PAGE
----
15 Years Later, Murder-Suicide Fades From View (Fifth Monday)

by Gwen Moritz  on Monday, Sep. 30, 2002 12:00 am  

• a handwritten will; and

• assorted personal papers such as car titles and birth certificates.

News reports at the time couldn’t resist such details as the video of “A Nightmare on Elm Street” that was in the family’s VCR and the copy of “Bouquet For Murder,” the first book about the 1982 murder of Alice McArthur, that was found in the home. The book probably had no real significance; the scary movie may have explained why Suzanne was sleeping with her sister rather than in her own bedroom.

Police investigators would conclude from blood analysis that Markle wore the rubber mask as he shot Amy four times, and probably while he put five bullets in Suzanne and three in Chris. A couple of hours later, he phoned Lawrence and then shot himself in both sides of his head simultaneously using the revolvers that were found with his body. That no one in the neighborhood reported hearing more than a dozen gunshots was explained by the thunderstorm.

Lab tests would reveal that all four Markles had trace amounts of Elavil, an antidepressant that causes drowsiness, in their systems. John and Chris both tested positive for Valium and marijuana, and John also had ingested an appetite suppressant and a small quantity of alcohol.


John Markle

John Lawrence Markle was born early on Christmas Day 1941 in Hollywood, Calif., to Mercedes McCambridge, a 23-year-old radio actress, and her husband, writer William Fifield. When John was 8, McCambridge would win the Academy Award as best supporting actress for her screen debut in “All the King’s Men,” a political drama that was also named the “best picture” of 1949.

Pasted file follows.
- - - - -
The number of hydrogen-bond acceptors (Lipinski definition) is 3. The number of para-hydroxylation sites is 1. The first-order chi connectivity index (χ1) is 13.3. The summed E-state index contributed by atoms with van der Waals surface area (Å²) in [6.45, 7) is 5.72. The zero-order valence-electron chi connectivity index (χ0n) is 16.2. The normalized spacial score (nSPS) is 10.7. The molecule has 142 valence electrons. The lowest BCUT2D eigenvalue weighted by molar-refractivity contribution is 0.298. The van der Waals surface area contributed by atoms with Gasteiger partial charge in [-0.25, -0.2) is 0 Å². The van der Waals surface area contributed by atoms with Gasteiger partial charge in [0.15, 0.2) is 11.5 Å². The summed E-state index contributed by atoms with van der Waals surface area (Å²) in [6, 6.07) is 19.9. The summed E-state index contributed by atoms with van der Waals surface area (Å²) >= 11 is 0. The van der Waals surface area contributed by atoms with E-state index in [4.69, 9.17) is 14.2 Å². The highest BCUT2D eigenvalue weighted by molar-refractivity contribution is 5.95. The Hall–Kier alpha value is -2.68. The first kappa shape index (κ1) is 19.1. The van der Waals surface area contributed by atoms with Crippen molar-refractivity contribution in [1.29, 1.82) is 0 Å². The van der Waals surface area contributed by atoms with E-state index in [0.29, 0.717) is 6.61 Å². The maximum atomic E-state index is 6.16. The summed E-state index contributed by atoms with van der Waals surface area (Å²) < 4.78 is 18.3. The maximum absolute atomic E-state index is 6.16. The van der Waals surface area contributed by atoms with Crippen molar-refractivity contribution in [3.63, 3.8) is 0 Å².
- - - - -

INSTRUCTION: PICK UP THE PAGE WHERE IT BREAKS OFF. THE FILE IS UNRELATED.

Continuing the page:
By then, her marriage to Fifield was over and she was married to Fletcher Markle, a film and TV director who adopted her young son.

Despite an erratic Hollywood upbringing, John Markle was a brilliant if eccentric student. He earned his master’s degree in economics from the University of California at Los Angeles in 1968. He and Christina married in July of that year.

John joined Salomon Brothers in Dallas in 1972, the same year his mother was nominated for a Tony Award for her Broadway role in “The Love Suicide At Schofield Barracks.” The next year, Markle received his Ph.D. in economics from UCLA. Also in 1973, Mercedes McCambridge performed as the voice of the demon in the classic horror film “The Exorcist.”

The Markle family was lured to Little Rock in 1979 by Stephens Inc., where John was the firm’s economist and one-man futures-trading department. He handled a corporate account for the firm’s founders, Jack and Witt Stephens. A few months before his death, Markle told Forbes magazine that he had no position limits that he knew of. At one point, he boasted, he could put $800 million on the line without consulting a committee.



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